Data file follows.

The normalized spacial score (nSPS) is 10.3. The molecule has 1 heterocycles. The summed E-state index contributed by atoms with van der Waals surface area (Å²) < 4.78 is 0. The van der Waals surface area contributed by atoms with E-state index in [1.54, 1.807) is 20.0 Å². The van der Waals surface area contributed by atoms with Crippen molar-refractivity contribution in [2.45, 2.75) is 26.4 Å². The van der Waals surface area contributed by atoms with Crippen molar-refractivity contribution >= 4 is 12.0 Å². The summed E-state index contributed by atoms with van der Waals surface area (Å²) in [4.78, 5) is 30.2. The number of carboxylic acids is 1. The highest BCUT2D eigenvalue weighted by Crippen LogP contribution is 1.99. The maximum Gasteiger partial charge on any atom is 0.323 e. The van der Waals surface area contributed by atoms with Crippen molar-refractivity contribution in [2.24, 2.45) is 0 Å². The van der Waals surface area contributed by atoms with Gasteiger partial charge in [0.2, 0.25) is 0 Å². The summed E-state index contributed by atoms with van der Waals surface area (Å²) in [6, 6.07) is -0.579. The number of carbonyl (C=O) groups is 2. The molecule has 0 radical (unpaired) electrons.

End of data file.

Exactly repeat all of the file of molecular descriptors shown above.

The normalized spacial score (nSPS) is 10.3. The molecule has 1 heterocycles. The summed E-state index contributed by atoms with van der Waals surface area (Å²) < 4.78 is 0. The van der Waals surface area contributed by atoms with E-state index in [1.54, 1.807) is 20.0 Å². The van der Waals surface area contributed by atoms with Crippen molar-refractivity contribution in [2.45, 2.75) is 26.4 Å². The van der Waals surface area contributed by atoms with Crippen molar-refractivity contribution >= 4 is 12.0 Å². The summed E-state index contributed by atoms with van der Waals surface area (Å²) in [4.78, 5) is 30.2. The number of carboxylic acids is 1. The highest BCUT2D eigenvalue weighted by Crippen LogP contribution is 1.99. The maximum Gasteiger partial charge on any atom is 0.323 e. The van der Waals surface area contributed by atoms with Crippen molar-refractivity contribution in [2.24, 2.45) is 0 Å². The van der Waals surface area contributed by atoms with Gasteiger partial charge in [0.2, 0.25) is 0 Å². The summed E-state index contributed by atoms with van der Waals surface area (Å²) in [6, 6.07) is -0.579. The number of carbonyl (C=O) groups is 2. The molecule has 0 radical (unpaired) electrons.